Aliens & Rainbows
Download links and information about Aliens & Rainbows by Ferras. This album was released in 2008 and it belongs to Rock, Pop, Alternative genres. It contains 12 tracks with total duration of 45:49 minutes.
|Genre:||Rock, Pop, Alternative|
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|2.||Aliens & Rainbows||3:59|
|3.||Something About You||4:06|
|4.||Hollywood's Not America||3:15|
|5.||Everybody Bleeds the Same||3:35|
|7.||My Beautiful Life||4:34|
|9.||Blame, Blame, Blame||3:01|
|11.||Don't Give Up||4:10|
|12.||Take My Lips||3:30|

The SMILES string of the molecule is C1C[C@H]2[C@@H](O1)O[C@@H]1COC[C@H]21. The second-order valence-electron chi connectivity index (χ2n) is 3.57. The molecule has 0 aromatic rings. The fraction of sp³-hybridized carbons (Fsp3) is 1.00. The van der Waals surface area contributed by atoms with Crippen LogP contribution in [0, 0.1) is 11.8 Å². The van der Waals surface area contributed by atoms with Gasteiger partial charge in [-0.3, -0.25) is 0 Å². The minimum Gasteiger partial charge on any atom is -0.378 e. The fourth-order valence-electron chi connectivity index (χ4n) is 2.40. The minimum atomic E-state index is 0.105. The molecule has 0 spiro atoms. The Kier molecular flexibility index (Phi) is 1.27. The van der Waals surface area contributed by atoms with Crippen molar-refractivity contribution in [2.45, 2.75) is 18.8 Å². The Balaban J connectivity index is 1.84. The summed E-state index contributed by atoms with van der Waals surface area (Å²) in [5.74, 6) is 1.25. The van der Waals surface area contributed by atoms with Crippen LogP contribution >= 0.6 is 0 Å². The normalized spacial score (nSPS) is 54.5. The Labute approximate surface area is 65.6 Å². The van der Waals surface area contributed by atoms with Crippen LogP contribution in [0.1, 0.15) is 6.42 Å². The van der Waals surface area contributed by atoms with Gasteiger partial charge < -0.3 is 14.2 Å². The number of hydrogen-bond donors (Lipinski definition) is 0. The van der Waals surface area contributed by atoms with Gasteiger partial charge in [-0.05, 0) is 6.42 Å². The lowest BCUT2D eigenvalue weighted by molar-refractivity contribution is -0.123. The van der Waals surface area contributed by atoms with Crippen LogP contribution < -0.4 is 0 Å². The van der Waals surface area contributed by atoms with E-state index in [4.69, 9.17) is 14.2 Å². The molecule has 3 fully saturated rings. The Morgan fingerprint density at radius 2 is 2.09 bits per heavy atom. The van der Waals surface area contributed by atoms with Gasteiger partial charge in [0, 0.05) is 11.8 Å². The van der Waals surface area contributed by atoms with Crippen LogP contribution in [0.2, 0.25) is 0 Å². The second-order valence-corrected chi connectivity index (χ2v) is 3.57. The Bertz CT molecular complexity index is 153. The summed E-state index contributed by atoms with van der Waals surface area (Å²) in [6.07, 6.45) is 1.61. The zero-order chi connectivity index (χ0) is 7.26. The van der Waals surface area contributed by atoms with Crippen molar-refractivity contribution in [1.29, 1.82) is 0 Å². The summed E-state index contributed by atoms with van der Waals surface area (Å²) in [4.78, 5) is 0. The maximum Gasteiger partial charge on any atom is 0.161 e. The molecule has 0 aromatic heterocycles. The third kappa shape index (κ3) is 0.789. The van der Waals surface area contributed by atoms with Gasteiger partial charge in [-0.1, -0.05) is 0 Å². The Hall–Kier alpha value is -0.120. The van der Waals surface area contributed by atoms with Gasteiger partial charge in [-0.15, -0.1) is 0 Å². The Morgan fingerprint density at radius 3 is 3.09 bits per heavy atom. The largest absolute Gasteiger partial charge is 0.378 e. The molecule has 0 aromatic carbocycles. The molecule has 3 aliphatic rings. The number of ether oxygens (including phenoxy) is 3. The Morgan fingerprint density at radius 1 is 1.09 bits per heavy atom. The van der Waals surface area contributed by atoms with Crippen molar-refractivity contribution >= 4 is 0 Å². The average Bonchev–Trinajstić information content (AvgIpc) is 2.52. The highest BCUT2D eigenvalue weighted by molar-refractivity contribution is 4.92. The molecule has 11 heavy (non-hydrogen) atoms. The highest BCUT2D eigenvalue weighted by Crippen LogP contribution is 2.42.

Singer/songwriter Ferras has a remarkable ability to bait a hook, producers the Matrix and Gary Clark have a marvelous way with crescendos, and together they've created a fabulous pop album of astounding depth and beauty. The first fruits of their collaboration were introduced to the nation when Ferras' achingly lovely "Hollywood's Not America" played off the chaff on American Idol. Even so, it was the simple, breathtaking beauty of "Take My Lips" that won the singer a contract with Capitol Records. Accompanying himself on piano, Ferras performed the emotive, romantic ballad to the label's chairman, and that is how it appears on Aliens & Rainbows, the artist's debut album, with the producers accentuating the dramatic sweep of the song. And drama defines the sound and mood of this set. Like "Life," "Rush" is also an acoustic romantic ballad, and it too sounds absolutely grandiose. Both capture Ferras' emotive, lilting style to a T. Elsewhere on the set, though, the singer is less secure, leaning heavily on his influences for support. The lavish "Liberation Day," for example, perfectly slots into David Bowie's Space Oddity age canon, the even lusher title track to Goodbye Yellow Brick Road era Elton John. With its anthemic chorus "What a wonderful day to throw your illusions away," "Day" has radio hit written all over it — then again, so does the alt-rock-popper "Everybody Bleeds the Same," with its clubby beats and singalong-in-celebration-of-unity chorus. The new romantic/new wave-soaked "Something About You" should take the alterno-scene by storm, while "Don't Give Up," with its four-on-the-floor beats and exhilarating vocals, is a guaranteed club classic. Every single song within this set is of nearly equal caliber, the only flaw being the programmed beats that sap the authenticity from the otherwise sublime "Soul Rock." Ferras' performances are fabulous throughout, his lyrics thoughtful and eloquent. The themes are mostly personal and occasionally (as on "Dear God" and "My Beautiful Life") questioning, and even the romantic numbers have something new to say. The arrangements are stunning, the sound full, the atmosphere electric — but with a debut this good, where will Ferras possibly go from here?